The introduction of the EU’s GDPR has brought about a significant evolution in the privacy-legal landscape. The shift from the “digital era” to the “digital privacy era” has given individuals greater control over their personal data. GDPR emphasizes the importance of data transparency and requires businesses to provide clear information regarding their data practices to individuals. Therefore, having a comprehensive privacy policy is not only a legal requirement but also a strategic asset for businesses.

What is a privacy policy?

A privacy policy is a public document that elaborates on how controllers process personal data, the categories of personal data collected, the purpose for processing, data subject rights, and related information to individuals. In simple terms, it serves as a guide for the data subjects to understand how an organization processes their personal data and what they can do about it.

Privacy laws across the world including GDPR emphasize the need to provide a privacy policy to users. It ensures fair and transparent data processing.

A privacy policy is also known as a privacy notice, privacy statement, data protection notice, etc.

Who should display a privacy policy under GDPR?

Data controllers in the European Union or overseas, who process the personal data of EU residents should provide a privacy policy. A data controller is any entity that decides the purpose and nature of processing personal data—for example, businesses. 

Know if GDPR applies to you: GDPR compliance checklist

Articles 13 and 14 of the GDPR enumerate the information to be included in a privacy policy. The regulation also prescribes the guidelines to be followed in Article 12

If you collect the personal data of Europeans, you must provide a privacy policy regardless of where your location is.

Penalties for violation of GDPR can be up to €20 Million or 4% of the global annual turnover. 

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What are the GDPR privacy policy requirements?

GDPR imposes strict requirements for privacy notices. Following are the guidelines/requirements to be observed while drafting a privacy policy under GDPR: 

  • Do not charge a fee to access the privacy policy.
  • It should be concise and provided conspicuously.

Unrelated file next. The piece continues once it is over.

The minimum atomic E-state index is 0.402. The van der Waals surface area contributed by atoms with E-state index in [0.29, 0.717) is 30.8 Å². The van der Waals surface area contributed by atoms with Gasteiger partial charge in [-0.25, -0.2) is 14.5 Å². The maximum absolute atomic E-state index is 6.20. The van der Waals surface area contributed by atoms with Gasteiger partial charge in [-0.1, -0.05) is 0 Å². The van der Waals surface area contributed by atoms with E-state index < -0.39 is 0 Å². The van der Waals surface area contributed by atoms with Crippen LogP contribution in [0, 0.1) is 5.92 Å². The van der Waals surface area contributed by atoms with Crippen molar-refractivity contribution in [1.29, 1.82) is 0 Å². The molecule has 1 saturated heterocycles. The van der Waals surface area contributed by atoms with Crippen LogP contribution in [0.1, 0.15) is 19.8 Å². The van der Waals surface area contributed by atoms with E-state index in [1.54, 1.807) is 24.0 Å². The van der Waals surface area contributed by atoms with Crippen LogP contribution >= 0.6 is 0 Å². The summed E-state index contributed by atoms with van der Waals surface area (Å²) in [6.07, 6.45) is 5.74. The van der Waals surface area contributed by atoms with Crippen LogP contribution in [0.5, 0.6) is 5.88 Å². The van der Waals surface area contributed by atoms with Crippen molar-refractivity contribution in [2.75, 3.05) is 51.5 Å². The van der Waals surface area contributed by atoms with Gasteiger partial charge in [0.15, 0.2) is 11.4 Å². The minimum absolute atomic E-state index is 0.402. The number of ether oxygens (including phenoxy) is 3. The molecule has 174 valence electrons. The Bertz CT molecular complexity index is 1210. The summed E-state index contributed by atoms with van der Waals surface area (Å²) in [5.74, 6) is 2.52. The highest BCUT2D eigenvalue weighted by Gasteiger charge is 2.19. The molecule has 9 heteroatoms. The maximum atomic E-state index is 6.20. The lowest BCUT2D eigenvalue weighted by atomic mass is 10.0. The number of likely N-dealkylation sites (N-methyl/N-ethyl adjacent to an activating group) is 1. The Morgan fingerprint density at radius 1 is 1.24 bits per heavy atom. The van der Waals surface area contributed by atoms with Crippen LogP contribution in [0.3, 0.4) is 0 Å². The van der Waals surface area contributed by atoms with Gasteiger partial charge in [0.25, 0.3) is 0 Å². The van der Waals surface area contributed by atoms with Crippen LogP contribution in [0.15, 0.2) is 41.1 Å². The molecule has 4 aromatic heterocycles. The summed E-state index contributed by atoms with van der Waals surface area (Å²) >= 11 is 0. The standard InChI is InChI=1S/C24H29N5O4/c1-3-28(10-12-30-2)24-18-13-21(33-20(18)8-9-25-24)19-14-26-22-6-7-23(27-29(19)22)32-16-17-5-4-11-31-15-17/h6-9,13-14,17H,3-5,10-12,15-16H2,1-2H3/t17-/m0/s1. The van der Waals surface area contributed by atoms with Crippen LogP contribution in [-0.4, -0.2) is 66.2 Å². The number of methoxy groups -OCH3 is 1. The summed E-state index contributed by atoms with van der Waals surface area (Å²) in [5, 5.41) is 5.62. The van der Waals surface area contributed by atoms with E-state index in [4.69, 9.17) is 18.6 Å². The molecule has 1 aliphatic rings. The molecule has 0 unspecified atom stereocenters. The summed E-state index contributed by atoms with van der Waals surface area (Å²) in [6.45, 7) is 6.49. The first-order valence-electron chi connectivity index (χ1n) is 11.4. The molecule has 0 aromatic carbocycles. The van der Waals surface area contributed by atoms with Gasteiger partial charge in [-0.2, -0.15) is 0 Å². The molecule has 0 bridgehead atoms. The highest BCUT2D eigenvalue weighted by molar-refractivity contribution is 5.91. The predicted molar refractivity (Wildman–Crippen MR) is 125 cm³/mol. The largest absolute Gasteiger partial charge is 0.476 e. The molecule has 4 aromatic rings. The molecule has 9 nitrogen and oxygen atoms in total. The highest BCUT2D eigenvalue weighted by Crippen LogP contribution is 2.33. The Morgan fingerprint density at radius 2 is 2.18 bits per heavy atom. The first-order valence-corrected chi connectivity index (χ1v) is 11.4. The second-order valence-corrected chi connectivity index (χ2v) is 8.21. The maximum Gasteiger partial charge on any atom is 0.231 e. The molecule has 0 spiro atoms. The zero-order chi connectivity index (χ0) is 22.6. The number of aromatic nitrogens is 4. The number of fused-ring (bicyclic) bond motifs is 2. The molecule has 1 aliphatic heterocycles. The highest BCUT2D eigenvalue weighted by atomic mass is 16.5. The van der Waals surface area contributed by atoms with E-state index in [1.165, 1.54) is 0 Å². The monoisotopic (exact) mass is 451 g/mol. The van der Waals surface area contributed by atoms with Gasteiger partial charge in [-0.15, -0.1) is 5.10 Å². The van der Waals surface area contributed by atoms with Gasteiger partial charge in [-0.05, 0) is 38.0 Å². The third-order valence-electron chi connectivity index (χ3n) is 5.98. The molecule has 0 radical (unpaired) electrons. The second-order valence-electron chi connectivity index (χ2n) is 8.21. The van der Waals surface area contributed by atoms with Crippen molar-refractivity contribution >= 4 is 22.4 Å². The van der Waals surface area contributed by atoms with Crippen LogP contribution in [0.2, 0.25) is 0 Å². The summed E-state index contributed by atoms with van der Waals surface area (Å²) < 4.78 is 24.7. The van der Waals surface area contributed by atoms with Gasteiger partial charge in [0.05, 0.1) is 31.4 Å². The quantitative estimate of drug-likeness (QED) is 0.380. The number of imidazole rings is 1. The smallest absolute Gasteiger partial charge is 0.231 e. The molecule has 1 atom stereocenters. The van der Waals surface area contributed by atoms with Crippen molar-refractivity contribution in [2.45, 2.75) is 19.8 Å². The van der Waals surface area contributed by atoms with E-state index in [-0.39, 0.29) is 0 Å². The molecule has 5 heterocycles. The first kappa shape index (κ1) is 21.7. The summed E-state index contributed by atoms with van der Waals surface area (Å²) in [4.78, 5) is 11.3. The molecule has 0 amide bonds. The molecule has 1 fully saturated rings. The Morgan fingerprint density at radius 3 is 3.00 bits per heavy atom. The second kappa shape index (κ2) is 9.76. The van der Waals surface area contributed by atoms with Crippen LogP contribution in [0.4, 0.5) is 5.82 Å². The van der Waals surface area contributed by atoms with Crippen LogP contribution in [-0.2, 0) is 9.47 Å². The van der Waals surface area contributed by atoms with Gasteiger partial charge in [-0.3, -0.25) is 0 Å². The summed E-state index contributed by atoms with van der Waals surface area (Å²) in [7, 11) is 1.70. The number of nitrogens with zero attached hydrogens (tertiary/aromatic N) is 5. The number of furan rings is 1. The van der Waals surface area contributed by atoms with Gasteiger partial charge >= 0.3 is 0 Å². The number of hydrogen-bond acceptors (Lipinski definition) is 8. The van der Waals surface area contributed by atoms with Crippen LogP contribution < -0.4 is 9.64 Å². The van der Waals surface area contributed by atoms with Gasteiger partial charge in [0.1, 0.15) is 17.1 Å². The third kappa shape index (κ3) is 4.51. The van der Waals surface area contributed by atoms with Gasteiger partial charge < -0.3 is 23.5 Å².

• Always use plain language and avoid jargon.
  • Privacy policies must be in writing. 
  • If required, privacy policies can also be provided in other forms (Eg: by electronic means).
  • Privacy policy can also be orally provided if there is a verifiable request from the data subject (user).
  • If possible, combine the information provided with a standard and meaningful icon for easy understanding. The icon must be machine-readable.
  • If personal data is collected from the data subject, the privacy policy should be provided at the time of collection.
  • If the personal data is collected from other sources, the privacy policy should be provided within a reasonable time not exceeding 30 days.

It is best to avoid using vague words like may, might, often, etc to ensure clarity in the privacy policy. Additionally,  if you want to use the personal data for a new purpose, inform the data subject about it before further processing.

What are the key components of a privacy policy under GDPR?

A privacy policy is the key to fair and transparent data handling. Therefore, it is pertinent to include accurate and relevant information in it. The following are the key ingredients of an ideal privacy policy for your organization. 

Identity and contact information

Provide the legal/business name of the controller and the contact details in the privacy policy. It could be an email ID, contact number, address, etc. In addition, include the contact details of your data protection officer and representatives of your business, if applicable. Let us take a look at how Meta shares their contact information.

GDPR privacy policy-contact information